Using evidence found in baby teeth, researchers from The Senator Frank R. Lautenberg Environmental Health Sciences Laboratory and The Seaver Autism Center for Research and Treatment at Mount Sinai found that differences in the uptake of multiple toxic and essential elements over the second and third trimesters and early postnatal periods are associated with the risk of developing autism spectrum disorders (ASD), according to a study published June 1 in the journal Nature Communications.  Take a closer look.
Columbia University Medical Center: Obesity Prevention Program for Preschoolers Shows Promise

Preschoolers from low-income families living in cities that took part in a two-year communitywide intervention to foster healthy eating and lifestyle habits consumed fewer sugary drinks, got more sleep, and showed improvement in weight, according to a study led by a researcher at Columbia University Medical Center (CUMC).  Take a closer look.
SUNY Downstate Medical Center: Antimicrobial Products Can Do More Harm than Good

A consensus statement published today in the peer-reviewed scientific journal Environmental Health Perspectives concludes that common antimicrobial products do not provide health benefits and can harm human health and the environment.  Take a closer look.
Weill Cornell Medicine: Dissolvable Device Could Make Closing Surgical Incisions a Cinch

Like many surgeons, Dr. Jason Spector is often faced with the challenge of securely closing the abdominal wall without injuring the intestines. If the process goes awry, there can be serious consequences for patients, including bowel perforations or a hernia at the incision site.  Take a closer look.
Albert Einstein College of Medicine and Montefiore Awarded $3.4 Million NIH Grant to Integrate Opioid and Tobacco Addiction Treatment

The study will examine a novel approach: incorporating a medication that reduces tobacco cravings into an opioid rehabilitation program.  Take a closer look.
New York Medical College Receives $3 Million to Establish The Catherine and Vladislav P. Hinterbuchner Professorship and Chair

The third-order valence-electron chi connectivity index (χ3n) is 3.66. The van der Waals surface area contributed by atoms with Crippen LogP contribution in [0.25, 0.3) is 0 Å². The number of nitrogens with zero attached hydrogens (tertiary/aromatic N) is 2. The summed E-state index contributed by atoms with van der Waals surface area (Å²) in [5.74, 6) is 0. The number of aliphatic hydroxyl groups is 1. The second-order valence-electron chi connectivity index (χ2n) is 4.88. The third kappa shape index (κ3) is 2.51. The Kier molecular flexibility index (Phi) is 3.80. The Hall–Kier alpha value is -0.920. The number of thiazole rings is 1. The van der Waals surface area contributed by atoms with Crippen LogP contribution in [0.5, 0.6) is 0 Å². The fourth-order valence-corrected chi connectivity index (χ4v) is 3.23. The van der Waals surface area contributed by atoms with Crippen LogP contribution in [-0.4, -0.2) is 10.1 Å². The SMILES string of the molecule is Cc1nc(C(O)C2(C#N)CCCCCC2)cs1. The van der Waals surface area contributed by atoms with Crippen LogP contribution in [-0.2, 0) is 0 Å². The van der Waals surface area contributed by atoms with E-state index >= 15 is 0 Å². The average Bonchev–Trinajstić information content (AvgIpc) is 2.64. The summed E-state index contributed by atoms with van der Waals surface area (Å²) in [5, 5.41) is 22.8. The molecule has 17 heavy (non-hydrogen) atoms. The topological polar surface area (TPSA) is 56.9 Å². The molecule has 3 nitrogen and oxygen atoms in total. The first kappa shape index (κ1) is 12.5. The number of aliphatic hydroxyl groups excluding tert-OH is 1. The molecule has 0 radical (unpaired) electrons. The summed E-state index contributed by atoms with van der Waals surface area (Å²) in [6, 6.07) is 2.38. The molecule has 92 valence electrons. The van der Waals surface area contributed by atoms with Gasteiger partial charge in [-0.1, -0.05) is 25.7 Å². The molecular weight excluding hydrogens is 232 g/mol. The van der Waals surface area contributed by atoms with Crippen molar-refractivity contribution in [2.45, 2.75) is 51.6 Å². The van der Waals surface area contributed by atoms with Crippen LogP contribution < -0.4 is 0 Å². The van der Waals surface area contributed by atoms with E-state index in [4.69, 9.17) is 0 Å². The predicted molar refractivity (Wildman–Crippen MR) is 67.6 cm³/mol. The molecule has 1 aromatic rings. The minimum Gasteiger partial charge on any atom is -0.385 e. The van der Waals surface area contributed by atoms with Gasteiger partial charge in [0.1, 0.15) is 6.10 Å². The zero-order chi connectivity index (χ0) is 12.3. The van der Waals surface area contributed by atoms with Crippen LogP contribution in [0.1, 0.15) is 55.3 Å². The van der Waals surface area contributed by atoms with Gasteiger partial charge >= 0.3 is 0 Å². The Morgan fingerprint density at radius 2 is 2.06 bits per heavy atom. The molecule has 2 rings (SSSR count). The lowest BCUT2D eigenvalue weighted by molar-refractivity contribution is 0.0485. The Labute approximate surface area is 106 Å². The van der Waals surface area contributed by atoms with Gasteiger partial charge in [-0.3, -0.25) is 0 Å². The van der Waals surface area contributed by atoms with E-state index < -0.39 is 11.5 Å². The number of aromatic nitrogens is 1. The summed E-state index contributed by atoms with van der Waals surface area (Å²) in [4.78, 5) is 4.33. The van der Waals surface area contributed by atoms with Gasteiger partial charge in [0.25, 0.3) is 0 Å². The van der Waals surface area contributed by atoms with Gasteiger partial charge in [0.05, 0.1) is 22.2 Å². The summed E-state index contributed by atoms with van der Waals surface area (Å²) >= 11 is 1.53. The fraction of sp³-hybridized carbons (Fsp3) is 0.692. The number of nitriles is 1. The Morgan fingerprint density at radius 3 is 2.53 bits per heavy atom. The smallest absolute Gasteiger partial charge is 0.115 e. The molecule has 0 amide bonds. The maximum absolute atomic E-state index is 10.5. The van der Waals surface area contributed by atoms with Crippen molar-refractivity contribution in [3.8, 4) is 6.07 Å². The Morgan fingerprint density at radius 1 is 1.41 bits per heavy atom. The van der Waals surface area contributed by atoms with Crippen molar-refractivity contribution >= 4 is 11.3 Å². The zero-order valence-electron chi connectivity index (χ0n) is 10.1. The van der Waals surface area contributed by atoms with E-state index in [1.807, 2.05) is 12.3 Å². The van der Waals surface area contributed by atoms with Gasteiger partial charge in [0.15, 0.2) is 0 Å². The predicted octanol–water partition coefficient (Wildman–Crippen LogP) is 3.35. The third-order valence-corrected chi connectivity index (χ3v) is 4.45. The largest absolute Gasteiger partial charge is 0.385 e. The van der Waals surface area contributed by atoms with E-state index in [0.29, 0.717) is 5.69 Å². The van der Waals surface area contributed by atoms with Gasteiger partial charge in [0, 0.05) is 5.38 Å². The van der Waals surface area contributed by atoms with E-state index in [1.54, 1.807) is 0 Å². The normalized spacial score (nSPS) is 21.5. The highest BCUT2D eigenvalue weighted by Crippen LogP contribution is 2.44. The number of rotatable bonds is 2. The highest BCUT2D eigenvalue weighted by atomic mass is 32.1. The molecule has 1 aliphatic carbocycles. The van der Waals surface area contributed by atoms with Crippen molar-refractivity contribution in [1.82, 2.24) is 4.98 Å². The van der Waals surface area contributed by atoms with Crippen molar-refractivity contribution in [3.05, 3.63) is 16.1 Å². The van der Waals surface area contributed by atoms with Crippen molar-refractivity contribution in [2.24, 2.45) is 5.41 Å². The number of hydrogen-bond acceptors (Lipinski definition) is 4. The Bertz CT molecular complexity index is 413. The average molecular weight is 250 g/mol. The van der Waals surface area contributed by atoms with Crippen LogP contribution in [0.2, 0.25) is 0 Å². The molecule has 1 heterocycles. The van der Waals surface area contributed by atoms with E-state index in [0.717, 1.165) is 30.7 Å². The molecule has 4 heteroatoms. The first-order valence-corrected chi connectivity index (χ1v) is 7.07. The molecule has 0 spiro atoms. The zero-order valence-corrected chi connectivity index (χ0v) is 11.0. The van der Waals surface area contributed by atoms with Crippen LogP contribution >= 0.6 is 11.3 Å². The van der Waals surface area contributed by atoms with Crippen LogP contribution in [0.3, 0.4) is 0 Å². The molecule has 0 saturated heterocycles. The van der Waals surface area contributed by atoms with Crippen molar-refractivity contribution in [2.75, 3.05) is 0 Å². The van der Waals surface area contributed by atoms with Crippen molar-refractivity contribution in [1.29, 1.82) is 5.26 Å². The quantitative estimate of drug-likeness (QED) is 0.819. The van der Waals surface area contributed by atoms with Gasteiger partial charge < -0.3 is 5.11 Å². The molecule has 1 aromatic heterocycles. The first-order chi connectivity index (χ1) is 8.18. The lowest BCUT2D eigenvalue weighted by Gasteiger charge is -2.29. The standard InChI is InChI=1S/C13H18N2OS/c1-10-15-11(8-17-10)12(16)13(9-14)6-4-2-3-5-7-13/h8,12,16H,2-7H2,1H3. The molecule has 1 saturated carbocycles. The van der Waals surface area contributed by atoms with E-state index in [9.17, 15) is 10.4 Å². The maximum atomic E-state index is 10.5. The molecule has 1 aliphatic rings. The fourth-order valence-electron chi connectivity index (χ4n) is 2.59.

The benefactor is the estate of Catherine Hinterbuchner, M.D., a physician who served as chair of NYMC's Department of Rehabilitation Medicine from 1971 to 2004 and earned emeritus status in 2005.  Take a closer look.
SUNY Downstate Medical Center: Amid Russia Conflict and Drug Epidemic, Researchers Battle HIV in Ukraine

New York State International Training and Research Program Receives $1.5 Million to Conduct HIV Research Training Program in Ukraine.  Take a closer look.
University of Rochester Medical Center Leading National Efforts to Give Patients a Bigger Voice in Their Care

In the national drive to improve health care quality and value, physicians are looking for clues from a source that hasn't been heard from yet, but that could yield important new breakthroughs: the patients themselves.  Take a closer look.
Hofstra Northwell School of Medicine Hosts 52nd Academic Competition

Nearly 300 abstracts were submitted to participate in the 52nd Annual Academic Competition (Academic Day) sponsored by the Office of Academic Affairs at Northwell Health. The half-century old scholarly contest is designed to encourage the development and presentation of professional papers and posters.  Take a closer look.
New York Medical College School of Medicine Hosts First Microbiome Translational Science Conference

The program brought together clinical experts, researchers and students to explore the role of the Human Microbiome in health and in the pathogenesis of disease.  Take a closer look.